Are gig workers coming to industrial companies?

Headline numbers from last week’s Labor Department employment report showed a sizeable shrinkage of manufacturing jobs. The loss, however, was exaggerated by the impact of the six-week strike at General Motors. While manufacturing output is down a bit from last year, employment in the sector is up by 49,000 in the past 12 months. 

Like industrial operators, Joanie Courtney knows that tremendous numbers of manufacturing jobs are going begging, and companies struggle with worker shortages. Courtney, chief workforce analyst at EmployBridge, the nation’s largest industrial staffing company, said that with unemployment at a 50-year low, “it continues to be extremely difficult for industrial companies to find the workers they need.” 

“And retaining workers is just as much of a challenge as finding them,” she noted. 

The retention challenge, she says, is driven in part by the desire for flexibility on the part of Millennials and many would-be workers of all ages. 

“The key is going to be advances in production and workforce scheduling,” she said. “Companies will have to become very creative in those areas in order to retain not just Millennials, but also the skilled retirees who want to work part-time and the women who would be willing to join the workforce if they had some flexibility to care for children.”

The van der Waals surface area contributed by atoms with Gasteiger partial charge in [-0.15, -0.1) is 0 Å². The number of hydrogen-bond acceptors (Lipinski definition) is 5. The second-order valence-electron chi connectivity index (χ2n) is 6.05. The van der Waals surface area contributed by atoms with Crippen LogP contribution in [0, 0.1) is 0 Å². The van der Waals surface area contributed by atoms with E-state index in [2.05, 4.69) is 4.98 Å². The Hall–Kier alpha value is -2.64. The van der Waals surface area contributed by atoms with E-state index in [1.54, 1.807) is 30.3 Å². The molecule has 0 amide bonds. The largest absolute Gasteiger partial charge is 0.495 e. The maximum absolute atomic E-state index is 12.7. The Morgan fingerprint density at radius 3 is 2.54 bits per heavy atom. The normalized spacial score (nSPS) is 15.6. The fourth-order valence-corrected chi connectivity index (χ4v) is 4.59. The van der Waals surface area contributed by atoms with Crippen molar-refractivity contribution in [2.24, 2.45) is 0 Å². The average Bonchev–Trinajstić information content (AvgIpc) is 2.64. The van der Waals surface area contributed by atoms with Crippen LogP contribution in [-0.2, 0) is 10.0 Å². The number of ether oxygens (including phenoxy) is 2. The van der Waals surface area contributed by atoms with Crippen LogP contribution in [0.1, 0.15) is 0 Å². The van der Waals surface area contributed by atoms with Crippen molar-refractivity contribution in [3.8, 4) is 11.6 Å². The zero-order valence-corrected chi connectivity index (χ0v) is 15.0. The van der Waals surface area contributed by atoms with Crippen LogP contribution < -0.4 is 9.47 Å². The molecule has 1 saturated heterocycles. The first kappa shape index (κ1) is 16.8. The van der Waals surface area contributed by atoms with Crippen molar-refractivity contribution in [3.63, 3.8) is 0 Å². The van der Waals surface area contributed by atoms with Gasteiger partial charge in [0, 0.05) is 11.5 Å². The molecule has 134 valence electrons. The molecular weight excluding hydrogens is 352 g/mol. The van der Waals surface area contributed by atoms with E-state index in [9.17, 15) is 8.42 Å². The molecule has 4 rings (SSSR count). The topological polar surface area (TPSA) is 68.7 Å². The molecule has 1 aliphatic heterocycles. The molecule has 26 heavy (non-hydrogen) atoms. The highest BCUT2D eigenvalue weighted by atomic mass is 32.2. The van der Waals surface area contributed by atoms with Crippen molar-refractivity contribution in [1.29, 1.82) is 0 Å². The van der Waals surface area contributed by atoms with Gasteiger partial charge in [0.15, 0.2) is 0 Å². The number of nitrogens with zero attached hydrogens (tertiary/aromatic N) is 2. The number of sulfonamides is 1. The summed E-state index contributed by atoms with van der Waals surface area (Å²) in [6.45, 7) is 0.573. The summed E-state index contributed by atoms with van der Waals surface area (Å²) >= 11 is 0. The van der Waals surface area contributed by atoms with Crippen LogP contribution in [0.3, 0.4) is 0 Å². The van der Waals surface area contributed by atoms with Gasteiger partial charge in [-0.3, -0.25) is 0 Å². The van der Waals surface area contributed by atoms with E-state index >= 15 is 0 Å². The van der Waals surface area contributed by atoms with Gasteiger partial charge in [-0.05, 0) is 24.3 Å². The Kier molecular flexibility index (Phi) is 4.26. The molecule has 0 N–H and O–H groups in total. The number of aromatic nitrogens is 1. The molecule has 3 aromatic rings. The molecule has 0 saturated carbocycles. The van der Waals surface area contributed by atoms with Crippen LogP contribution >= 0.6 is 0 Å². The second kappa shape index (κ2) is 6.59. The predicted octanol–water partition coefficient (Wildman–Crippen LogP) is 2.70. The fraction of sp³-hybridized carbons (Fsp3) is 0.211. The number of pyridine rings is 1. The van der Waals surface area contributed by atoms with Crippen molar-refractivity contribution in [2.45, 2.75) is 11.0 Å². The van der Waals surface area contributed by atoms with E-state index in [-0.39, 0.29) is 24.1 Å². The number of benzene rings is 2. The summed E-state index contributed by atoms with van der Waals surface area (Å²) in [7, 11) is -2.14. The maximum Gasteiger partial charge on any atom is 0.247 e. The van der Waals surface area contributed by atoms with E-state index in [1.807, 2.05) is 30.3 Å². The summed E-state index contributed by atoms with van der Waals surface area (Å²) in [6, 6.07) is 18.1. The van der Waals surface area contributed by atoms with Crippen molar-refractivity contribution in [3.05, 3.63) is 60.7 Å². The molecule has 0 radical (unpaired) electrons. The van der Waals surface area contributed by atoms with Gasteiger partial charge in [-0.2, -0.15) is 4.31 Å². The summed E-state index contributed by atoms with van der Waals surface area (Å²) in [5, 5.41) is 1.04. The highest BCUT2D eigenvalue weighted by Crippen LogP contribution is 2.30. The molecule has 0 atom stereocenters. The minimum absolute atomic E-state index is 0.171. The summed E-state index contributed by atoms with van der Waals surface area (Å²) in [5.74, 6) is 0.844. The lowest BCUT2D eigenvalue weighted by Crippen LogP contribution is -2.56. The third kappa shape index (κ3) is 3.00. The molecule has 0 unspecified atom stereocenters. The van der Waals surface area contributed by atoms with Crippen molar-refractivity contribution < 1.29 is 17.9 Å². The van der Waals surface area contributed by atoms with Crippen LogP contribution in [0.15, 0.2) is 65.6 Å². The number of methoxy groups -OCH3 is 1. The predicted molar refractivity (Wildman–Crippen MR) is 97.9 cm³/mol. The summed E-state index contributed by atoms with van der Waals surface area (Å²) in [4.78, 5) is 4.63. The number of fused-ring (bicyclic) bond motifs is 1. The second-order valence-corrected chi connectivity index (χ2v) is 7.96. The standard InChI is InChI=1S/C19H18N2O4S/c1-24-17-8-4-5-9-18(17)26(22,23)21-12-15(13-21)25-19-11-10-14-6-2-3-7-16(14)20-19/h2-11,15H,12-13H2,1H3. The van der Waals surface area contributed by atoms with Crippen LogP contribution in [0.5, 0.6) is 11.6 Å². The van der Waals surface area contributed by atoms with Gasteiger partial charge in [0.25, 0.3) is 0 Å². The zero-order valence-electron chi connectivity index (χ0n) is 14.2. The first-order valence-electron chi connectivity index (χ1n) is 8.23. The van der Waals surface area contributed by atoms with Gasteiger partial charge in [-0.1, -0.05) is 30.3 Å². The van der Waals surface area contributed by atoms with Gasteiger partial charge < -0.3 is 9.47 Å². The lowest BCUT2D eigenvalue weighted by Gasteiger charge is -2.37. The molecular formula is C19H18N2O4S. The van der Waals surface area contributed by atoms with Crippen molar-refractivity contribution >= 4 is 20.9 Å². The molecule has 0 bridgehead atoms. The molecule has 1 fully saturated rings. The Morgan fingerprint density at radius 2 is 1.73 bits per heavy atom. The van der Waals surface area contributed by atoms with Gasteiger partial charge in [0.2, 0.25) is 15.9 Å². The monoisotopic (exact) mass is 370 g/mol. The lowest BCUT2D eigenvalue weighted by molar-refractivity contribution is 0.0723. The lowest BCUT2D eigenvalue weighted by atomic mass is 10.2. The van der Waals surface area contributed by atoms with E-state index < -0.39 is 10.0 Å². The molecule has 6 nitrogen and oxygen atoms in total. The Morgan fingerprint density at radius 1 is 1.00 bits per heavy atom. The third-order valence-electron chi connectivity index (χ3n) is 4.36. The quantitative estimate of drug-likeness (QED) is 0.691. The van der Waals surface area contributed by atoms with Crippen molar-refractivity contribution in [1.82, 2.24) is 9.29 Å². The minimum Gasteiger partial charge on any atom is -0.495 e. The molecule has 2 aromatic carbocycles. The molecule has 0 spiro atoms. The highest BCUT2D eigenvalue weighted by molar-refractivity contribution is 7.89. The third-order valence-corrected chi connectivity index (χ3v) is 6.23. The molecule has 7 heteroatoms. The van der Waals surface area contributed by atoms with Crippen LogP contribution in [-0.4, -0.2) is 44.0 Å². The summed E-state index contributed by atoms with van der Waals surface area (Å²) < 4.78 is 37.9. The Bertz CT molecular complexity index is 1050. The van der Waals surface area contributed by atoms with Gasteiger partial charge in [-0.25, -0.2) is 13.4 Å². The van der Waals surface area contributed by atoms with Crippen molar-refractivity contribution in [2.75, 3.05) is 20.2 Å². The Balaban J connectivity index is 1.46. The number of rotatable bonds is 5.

To help solve the worker problem, will industrial companies take a leaf from the service economy and turn to gig workers, especially those with the specific skills and technical knowledge that are in short supply? 

“I don’t see much use of gig workers yet, but that may be coming,” Courtney said. “It all goes back to the scheduling issue and the complexity of matching production schedules with having the right people at the right time. It’s going to take advances in scheduling technology as well as changes in attitudes for that to happen.”

She sees companies that currently offer temporary industrial staffing, like her own, probably acting as intermediaries in some way if gig employment grows. The intermediary function helps industrial companies, she said, because it eliminates “the chaos” of finding, screening, onboarding and training non-employee workers, as well as “making sure the workers show up on time.”

Perhaps equally as important as flexibility for the retention of workers is training, says Courtney, because the nature of industrial work and the skills needed to do it are changing so quickly.

“Whoever does it — workers themselves; companies individually or perhaps in partnership with unions, government agencies or non-profits; or staffing companies like ours, which created our own academy — training and learning new skills are more important than ever,” she said.